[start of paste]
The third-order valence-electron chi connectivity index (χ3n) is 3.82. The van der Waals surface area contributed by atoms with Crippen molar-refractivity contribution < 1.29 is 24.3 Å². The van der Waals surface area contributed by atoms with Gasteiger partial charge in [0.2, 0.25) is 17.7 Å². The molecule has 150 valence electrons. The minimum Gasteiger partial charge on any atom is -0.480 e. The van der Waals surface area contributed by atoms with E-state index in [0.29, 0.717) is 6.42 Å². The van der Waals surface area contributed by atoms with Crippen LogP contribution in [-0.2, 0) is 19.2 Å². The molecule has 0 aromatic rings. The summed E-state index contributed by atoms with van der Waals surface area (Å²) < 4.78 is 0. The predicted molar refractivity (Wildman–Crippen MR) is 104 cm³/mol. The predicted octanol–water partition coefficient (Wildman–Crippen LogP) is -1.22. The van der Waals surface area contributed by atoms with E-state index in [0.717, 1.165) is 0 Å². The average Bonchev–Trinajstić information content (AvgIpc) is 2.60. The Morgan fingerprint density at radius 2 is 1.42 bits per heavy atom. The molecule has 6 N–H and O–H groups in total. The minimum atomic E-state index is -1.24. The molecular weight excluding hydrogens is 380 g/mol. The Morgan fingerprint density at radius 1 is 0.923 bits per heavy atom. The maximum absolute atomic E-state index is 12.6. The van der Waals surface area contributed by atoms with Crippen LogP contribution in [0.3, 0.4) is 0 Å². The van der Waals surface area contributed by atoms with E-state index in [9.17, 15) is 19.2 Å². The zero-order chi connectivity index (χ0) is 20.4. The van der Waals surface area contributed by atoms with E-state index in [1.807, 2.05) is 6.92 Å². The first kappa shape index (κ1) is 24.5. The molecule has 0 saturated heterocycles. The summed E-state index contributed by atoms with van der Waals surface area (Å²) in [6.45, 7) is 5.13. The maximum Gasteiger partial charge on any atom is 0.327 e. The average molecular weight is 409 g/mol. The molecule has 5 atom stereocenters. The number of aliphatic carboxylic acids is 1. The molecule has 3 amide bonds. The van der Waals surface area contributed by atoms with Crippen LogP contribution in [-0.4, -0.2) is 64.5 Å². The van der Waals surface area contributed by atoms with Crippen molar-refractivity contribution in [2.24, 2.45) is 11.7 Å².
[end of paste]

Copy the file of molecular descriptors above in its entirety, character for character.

The third-order valence-electron chi connectivity index (χ3n) is 3.82. The van der Waals surface area contributed by atoms with Crippen molar-refractivity contribution < 1.29 is 24.3 Å². The van der Waals surface area contributed by atoms with Gasteiger partial charge in [0.2, 0.25) is 17.7 Å². The molecule has 150 valence electrons. The minimum Gasteiger partial charge on any atom is -0.480 e. The van der Waals surface area contributed by atoms with E-state index in [0.29, 0.717) is 6.42 Å². The van der Waals surface area contributed by atoms with Crippen LogP contribution in [-0.2, 0) is 19.2 Å². The molecule has 0 aromatic rings. The summed E-state index contributed by atoms with van der Waals surface area (Å²) < 4.78 is 0. The predicted molar refractivity (Wildman–Crippen MR) is 104 cm³/mol. The predicted octanol–water partition coefficient (Wildman–Crippen LogP) is -1.22. The van der Waals surface area contributed by atoms with E-state index in [0.717, 1.165) is 0 Å². The average Bonchev–Trinajstić information content (AvgIpc) is 2.60. The Morgan fingerprint density at radius 2 is 1.42 bits per heavy atom. The molecule has 6 N–H and O–H groups in total. The minimum atomic E-state index is -1.24. The molecular weight excluding hydrogens is 380 g/mol. The Morgan fingerprint density at radius 1 is 0.923 bits per heavy atom. The maximum absolute atomic E-state index is 12.6. The van der Waals surface area contributed by atoms with Crippen LogP contribution in [0.3, 0.4) is 0 Å². The van der Waals surface area contributed by atoms with E-state index in [9.17, 15) is 19.2 Å². The zero-order chi connectivity index (χ0) is 20.4. The van der Waals surface area contributed by atoms with E-state index in [1.807, 2.05) is 6.92 Å². The first kappa shape index (κ1) is 24.5. The molecule has 0 saturated heterocycles. The summed E-state index contributed by atoms with van der Waals surface area (Å²) in [6.45, 7) is 5.13. The maximum Gasteiger partial charge on any atom is 0.327 e. The average molecular weight is 409 g/mol. The molecule has 5 atom stereocenters. The number of aliphatic carboxylic acids is 1. The molecule has 3 amide bonds. The van der Waals surface area contributed by atoms with Crippen LogP contribution in [-0.4, -0.2) is 64.5 Å². The van der Waals surface area contributed by atoms with Crippen molar-refractivity contribution in [2.24, 2.45) is 11.7 Å².